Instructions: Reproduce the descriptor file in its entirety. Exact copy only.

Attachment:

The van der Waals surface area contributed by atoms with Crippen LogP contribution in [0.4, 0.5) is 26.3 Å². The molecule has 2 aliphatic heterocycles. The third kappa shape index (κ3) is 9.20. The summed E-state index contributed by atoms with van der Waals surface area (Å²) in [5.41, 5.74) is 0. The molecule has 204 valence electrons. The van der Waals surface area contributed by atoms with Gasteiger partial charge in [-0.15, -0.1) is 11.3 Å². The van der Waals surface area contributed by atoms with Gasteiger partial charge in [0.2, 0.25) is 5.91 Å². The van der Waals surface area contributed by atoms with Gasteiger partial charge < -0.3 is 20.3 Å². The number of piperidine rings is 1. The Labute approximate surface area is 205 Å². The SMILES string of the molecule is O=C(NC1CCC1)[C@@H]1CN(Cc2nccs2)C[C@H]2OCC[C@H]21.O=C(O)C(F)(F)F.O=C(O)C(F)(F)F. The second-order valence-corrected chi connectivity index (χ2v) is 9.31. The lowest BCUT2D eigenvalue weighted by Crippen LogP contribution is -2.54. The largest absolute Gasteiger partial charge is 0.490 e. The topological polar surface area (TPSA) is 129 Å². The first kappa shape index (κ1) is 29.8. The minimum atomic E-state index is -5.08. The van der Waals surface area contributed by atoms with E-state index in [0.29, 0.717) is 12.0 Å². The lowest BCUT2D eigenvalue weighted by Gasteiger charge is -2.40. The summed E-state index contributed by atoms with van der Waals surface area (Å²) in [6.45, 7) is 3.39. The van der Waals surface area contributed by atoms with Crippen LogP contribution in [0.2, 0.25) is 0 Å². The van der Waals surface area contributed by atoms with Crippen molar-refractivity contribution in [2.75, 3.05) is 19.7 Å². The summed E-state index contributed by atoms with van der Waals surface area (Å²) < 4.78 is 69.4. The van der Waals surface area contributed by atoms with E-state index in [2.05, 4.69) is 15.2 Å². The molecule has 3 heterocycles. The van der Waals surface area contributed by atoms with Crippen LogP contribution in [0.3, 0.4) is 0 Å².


The van der Waals surface area contributed by atoms with Crippen LogP contribution in [0.4, 0.5) is 26.3 Å². The molecule has 2 aliphatic heterocycles. The third kappa shape index (κ3) is 9.20. The summed E-state index contributed by atoms with van der Waals surface area (Å²) in [5.41, 5.74) is 0. The molecule has 204 valence electrons. The van der Waals surface area contributed by atoms with Gasteiger partial charge in [-0.15, -0.1) is 11.3 Å². The van der Waals surface area contributed by atoms with Gasteiger partial charge in [0.2, 0.25) is 5.91 Å². The van der Waals surface area contributed by atoms with Gasteiger partial charge < -0.3 is 20.3 Å². The number of piperidine rings is 1. The Labute approximate surface area is 205 Å². The SMILES string of the molecule is O=C(NC1CCC1)[C@@H]1CN(Cc2nccs2)C[C@H]2OCC[C@H]21.O=C(O)C(F)(F)F.O=C(O)C(F)(F)F. The second-order valence-corrected chi connectivity index (χ2v) is 9.31. The lowest BCUT2D eigenvalue weighted by Crippen LogP contribution is -2.54. The largest absolute Gasteiger partial charge is 0.490 e. The topological polar surface area (TPSA) is 129 Å². The first kappa shape index (κ1) is 29.8. The minimum atomic E-state index is -5.08. The van der Waals surface area contributed by atoms with E-state index in [0.29, 0.717) is 12.0 Å². The lowest BCUT2D eigenvalue weighted by Gasteiger charge is -2.40. The summed E-state index contributed by atoms with van der Waals surface area (Å²) in [6.45, 7) is 3.39. The van der Waals surface area contributed by atoms with Crippen LogP contribution in [0.2, 0.25) is 0 Å². The van der Waals surface area contributed by atoms with Crippen molar-refractivity contribution in [2.75, 3.05) is 19.7 Å². The summed E-state index contributed by atoms with van der Waals surface area (Å²) < 4.78 is 69.4. The van der Waals surface area contributed by atoms with E-state index in [2.05, 4.69) is 15.2 Å². The molecule has 3 heterocycles. The van der Waals surface area contributed by atoms with Crippen LogP contribution in [0.3, 0.4) is 0 Å².